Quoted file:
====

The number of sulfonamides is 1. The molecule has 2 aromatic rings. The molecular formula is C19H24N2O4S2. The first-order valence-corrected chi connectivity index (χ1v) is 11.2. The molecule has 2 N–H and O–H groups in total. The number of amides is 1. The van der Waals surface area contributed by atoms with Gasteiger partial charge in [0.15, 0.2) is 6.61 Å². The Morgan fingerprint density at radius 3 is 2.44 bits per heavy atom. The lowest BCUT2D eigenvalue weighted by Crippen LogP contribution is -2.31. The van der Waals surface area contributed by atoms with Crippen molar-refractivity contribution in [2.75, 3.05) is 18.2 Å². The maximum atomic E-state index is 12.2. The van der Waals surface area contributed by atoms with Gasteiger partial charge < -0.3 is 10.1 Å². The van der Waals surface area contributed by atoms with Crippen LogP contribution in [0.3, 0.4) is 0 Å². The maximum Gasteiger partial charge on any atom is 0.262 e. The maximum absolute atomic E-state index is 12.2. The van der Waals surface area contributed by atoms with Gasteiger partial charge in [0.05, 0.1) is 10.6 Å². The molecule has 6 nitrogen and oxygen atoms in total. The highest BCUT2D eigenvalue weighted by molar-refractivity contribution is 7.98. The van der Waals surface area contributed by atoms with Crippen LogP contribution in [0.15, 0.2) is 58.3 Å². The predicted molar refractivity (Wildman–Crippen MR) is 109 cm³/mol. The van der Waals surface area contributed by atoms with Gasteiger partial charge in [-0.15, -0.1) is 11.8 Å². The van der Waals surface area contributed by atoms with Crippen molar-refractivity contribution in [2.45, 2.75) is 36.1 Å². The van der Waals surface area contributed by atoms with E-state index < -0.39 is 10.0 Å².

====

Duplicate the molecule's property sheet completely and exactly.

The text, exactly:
The number of sulfonamides is 1. The molecule has 2 aromatic rings. The molecular formula is C19H24N2O4S2. The first-order valence-corrected chi connectivity index (χ1v) is 11.2. The molecule has 2 N–H and O–H groups in total. The number of amides is 1. The van der Waals surface area contributed by atoms with Gasteiger partial charge in [0.15, 0.2) is 6.61 Å². The Morgan fingerprint density at radius 3 is 2.44 bits per heavy atom. The lowest BCUT2D eigenvalue weighted by Crippen LogP contribution is -2.31. The van der Waals surface area contributed by atoms with Crippen molar-refractivity contribution in [2.75, 3.05) is 18.2 Å². The maximum atomic E-state index is 12.2. The van der Waals surface area contributed by atoms with Gasteiger partial charge < -0.3 is 10.1 Å². The van der Waals surface area contributed by atoms with Crippen LogP contribution in [0.3, 0.4) is 0 Å². The maximum Gasteiger partial charge on any atom is 0.262 e. The maximum absolute atomic E-state index is 12.2. The van der Waals surface area contributed by atoms with Gasteiger partial charge in [0.05, 0.1) is 10.6 Å². The molecule has 6 nitrogen and oxygen atoms in total. The highest BCUT2D eigenvalue weighted by molar-refractivity contribution is 7.98. The van der Waals surface area contributed by atoms with Crippen LogP contribution in [0.15, 0.2) is 58.3 Å². The predicted molar refractivity (Wildman–Crippen MR) is 109 cm³/mol. The van der Waals surface area contributed by atoms with Gasteiger partial charge in [-0.15, -0.1) is 11.8 Å². The van der Waals surface area contributed by atoms with Crippen molar-refractivity contribution in [2.45, 2.75) is 36.1 Å². The van der Waals surface area contributed by atoms with E-state index < -0.39 is 10.0 Å².